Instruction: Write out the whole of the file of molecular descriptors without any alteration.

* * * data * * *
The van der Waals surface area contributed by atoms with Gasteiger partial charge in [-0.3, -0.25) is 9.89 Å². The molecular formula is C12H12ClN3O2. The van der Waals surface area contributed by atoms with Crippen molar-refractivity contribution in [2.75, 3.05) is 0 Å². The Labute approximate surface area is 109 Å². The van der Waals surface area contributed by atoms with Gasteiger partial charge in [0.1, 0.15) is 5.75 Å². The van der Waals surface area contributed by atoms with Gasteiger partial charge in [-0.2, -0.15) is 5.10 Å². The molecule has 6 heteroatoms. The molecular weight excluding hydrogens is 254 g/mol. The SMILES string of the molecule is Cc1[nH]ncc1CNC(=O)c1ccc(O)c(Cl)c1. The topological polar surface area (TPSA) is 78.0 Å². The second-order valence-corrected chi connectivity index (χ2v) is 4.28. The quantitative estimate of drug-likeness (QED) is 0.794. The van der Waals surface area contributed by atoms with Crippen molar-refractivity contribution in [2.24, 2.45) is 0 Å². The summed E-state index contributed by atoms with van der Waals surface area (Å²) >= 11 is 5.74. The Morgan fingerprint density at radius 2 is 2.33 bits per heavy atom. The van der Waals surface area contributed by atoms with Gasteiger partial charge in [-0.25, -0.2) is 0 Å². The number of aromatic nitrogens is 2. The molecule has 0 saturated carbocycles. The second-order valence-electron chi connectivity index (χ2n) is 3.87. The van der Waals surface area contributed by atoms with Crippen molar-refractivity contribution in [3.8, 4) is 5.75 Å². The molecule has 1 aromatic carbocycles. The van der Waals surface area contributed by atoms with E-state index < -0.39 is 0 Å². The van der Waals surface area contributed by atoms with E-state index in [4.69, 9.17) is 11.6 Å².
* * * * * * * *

The van der Waals surface area contributed by atoms with Gasteiger partial charge in [-0.3, -0.25) is 9.89 Å². The molecular formula is C12H12ClN3O2. The van der Waals surface area contributed by atoms with Crippen molar-refractivity contribution in [2.75, 3.05) is 0 Å². The Labute approximate surface area is 109 Å². The van der Waals surface area contributed by atoms with Gasteiger partial charge in [0.1, 0.15) is 5.75 Å². The van der Waals surface area contributed by atoms with Gasteiger partial charge in [-0.2, -0.15) is 5.10 Å². The molecule has 6 heteroatoms. The molecular weight excluding hydrogens is 254 g/mol. The SMILES string of the molecule is Cc1[nH]ncc1CNC(=O)c1ccc(O)c(Cl)c1. The topological polar surface area (TPSA) is 78.0 Å². The second-order valence-corrected chi connectivity index (χ2v) is 4.28. The quantitative estimate of drug-likeness (QED) is 0.794. The van der Waals surface area contributed by atoms with Crippen molar-refractivity contribution in [2.24, 2.45) is 0 Å². The summed E-state index contributed by atoms with van der Waals surface area (Å²) >= 11 is 5.74. The Morgan fingerprint density at radius 2 is 2.33 bits per heavy atom. The van der Waals surface area contributed by atoms with Gasteiger partial charge in [-0.25, -0.2) is 0 Å². The number of aromatic nitrogens is 2. The molecule has 0 saturated carbocycles. The second-order valence-electron chi connectivity index (χ2n) is 3.87. The van der Waals surface area contributed by atoms with Crippen molar-refractivity contribution in [3.8, 4) is 5.75 Å². The molecule has 1 aromatic carbocycles. The van der Waals surface area contributed by atoms with E-state index < -0.39 is 0 Å². The van der Waals surface area contributed by atoms with E-state index in [4.69, 9.17) is 11.6 Å².